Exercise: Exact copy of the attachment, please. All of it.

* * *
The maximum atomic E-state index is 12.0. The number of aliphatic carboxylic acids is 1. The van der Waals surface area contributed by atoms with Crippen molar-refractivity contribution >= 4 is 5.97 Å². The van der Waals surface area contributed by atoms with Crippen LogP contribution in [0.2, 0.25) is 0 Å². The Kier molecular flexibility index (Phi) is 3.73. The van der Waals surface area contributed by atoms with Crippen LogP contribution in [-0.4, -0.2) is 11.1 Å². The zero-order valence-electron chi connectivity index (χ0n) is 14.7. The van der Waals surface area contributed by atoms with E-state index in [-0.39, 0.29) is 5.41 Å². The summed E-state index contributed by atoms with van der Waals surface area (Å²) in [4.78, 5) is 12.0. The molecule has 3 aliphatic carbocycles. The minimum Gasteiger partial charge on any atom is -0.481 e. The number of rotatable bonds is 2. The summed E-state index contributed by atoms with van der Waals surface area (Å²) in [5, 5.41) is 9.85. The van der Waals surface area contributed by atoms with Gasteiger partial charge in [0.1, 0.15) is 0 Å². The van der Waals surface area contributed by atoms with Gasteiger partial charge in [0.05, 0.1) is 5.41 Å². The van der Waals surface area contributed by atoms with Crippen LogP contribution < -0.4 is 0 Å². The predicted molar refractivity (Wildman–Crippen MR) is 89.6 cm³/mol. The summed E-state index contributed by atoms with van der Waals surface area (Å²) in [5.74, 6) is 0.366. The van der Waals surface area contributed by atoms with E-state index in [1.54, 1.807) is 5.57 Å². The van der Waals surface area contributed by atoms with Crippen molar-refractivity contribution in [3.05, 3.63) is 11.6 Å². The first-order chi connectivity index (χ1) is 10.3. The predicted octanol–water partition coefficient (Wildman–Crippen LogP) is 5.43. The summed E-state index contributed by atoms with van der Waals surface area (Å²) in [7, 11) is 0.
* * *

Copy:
The maximum atomic E-state index is 12.0. The number of aliphatic carboxylic acids is 1. The van der Waals surface area contributed by atoms with Crippen molar-refractivity contribution >= 4 is 5.97 Å². The van der Waals surface area contributed by atoms with Crippen LogP contribution in [0.2, 0.25) is 0 Å². The Kier molecular flexibility index (Phi) is 3.73. The van der Waals surface area contributed by atoms with Crippen LogP contribution in [-0.4, -0.2) is 11.1 Å². The zero-order valence-electron chi connectivity index (χ0n) is 14.7. The van der Waals surface area contributed by atoms with E-state index in [-0.39, 0.29) is 5.41 Å². The summed E-state index contributed by atoms with van der Waals surface area (Å²) in [4.78, 5) is 12.0. The molecule has 3 aliphatic carbocycles. The minimum Gasteiger partial charge on any atom is -0.481 e. The number of rotatable bonds is 2. The summed E-state index contributed by atoms with van der Waals surface area (Å²) in [5, 5.41) is 9.85. The van der Waals surface area contributed by atoms with Gasteiger partial charge in [0.1, 0.15) is 0 Å². The van der Waals surface area contributed by atoms with Gasteiger partial charge in [0.05, 0.1) is 5.41 Å². The van der Waals surface area contributed by atoms with Crippen LogP contribution < -0.4 is 0 Å². The predicted molar refractivity (Wildman–Crippen MR) is 89.6 cm³/mol. The summed E-state index contributed by atoms with van der Waals surface area (Å²) in [5.74, 6) is 0.366. The van der Waals surface area contributed by atoms with E-state index in [1.54, 1.807) is 5.57 Å². The van der Waals surface area contributed by atoms with Crippen molar-refractivity contribution in [3.05, 3.63) is 11.6 Å². The first-order chi connectivity index (χ1) is 10.3. The predicted octanol–water partition coefficient (Wildman–Crippen LogP) is 5.43. The summed E-state index contributed by atoms with van der Waals surface area (Å²) in [7, 11) is 0.